So what now?
Unfortunately, this doesn’t solve my problem, it just moves the goal posts. In particular, I still have piles of data from ECMWF in a format that I need to be able to read. I could just spend more time on making my own reader, or I guess I could use
wgrib2, convert it to CSV and from there to Parquet… which is kind of silly.
But let’s take a look at
wgrib2 a bit more. First off, it is not very clear from the 90’s looking website where one downloads it, and once you’ve dug through it you have find fairly messy FTP directory with a
.tgz file containing a makefile. Running make yields:
By twiddling some environment variables to use GFortran, we’re getting somewhere:
Yay. Okay. Of course,
make install failed horribly so I had to install it by hand, but fine. Also, I’ll probably want to revisit my reader at some point so as to cut out the CSV middle piece, but this might suffice for now.
-csv doesn’t actually create a consolidated CSV with as many columns as there are variables represented in the messages (plus latitude, longitude, time, etc); instead it gives me a ~800MB file with over 10 million lines, for an input of 26MB with 20 “columns” worth of data and 29040 data points per column. Suddenly the warning on their website makes a lot more sense, with that level of redundancy. I guess I get to have fun writing a script to transpose this data into something halfway useful.
wgrib2 devs ever read this, might I suggest putting a “download” link on your website, possibly providing Debian packages and such, and maybe even moving to a more standardized build scheme?)
How to read/write Parquet?
My next question is of course how to read and write Parquet files. Ubuntu doesn’t appear to have any packages for it, and I find Java to be quite distasteful, so parquet-tools appears to be a reasonable basic toolset:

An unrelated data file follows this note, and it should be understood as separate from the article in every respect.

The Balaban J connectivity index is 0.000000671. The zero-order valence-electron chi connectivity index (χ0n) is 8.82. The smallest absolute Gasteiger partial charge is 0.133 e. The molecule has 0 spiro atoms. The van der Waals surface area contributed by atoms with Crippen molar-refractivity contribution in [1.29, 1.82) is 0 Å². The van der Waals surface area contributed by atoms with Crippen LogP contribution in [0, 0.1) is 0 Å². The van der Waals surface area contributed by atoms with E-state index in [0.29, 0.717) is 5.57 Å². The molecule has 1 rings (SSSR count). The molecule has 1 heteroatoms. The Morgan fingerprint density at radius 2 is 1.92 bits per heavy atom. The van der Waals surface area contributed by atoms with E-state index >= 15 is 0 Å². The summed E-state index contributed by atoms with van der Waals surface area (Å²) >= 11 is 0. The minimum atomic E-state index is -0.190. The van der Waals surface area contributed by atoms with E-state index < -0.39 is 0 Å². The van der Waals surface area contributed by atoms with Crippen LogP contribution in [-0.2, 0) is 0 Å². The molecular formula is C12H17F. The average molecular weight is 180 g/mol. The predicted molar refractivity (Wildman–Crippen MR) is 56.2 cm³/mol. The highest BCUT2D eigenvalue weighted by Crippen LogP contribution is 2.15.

For linking into my programs. I’m writing mostly code in Jai these days, but also some Python. Python bindings are easy;
parquet tools covers that.
For Jai, I’ll neet to make bindings. The best library apears to be
parquet-cpp. Downloading and building that was entirely painless. Just kidding. Apparently it depends on Apache Arrow for “some of the memory management and IO interfaces” (I really just wanted to read and write some files) and you’re actually supposed to build Parquet support from there. Thankfully, aside from the 103MB source download it wasn’t too bad.
cmake . (plus a few flags, it turned out:
make install – why have one command if you can have three, amirite?
It turns out that the HEAD on the git has some problems linking, and I’ve ran out of time for today. I need to get a few unrelated matters done before I call it a day. Perhaps I’ll come back at this tomorrow with a clear head and more patience for over-the-top libraries that try to do everything under the sun instead of just reading and writing the format I want to read and write.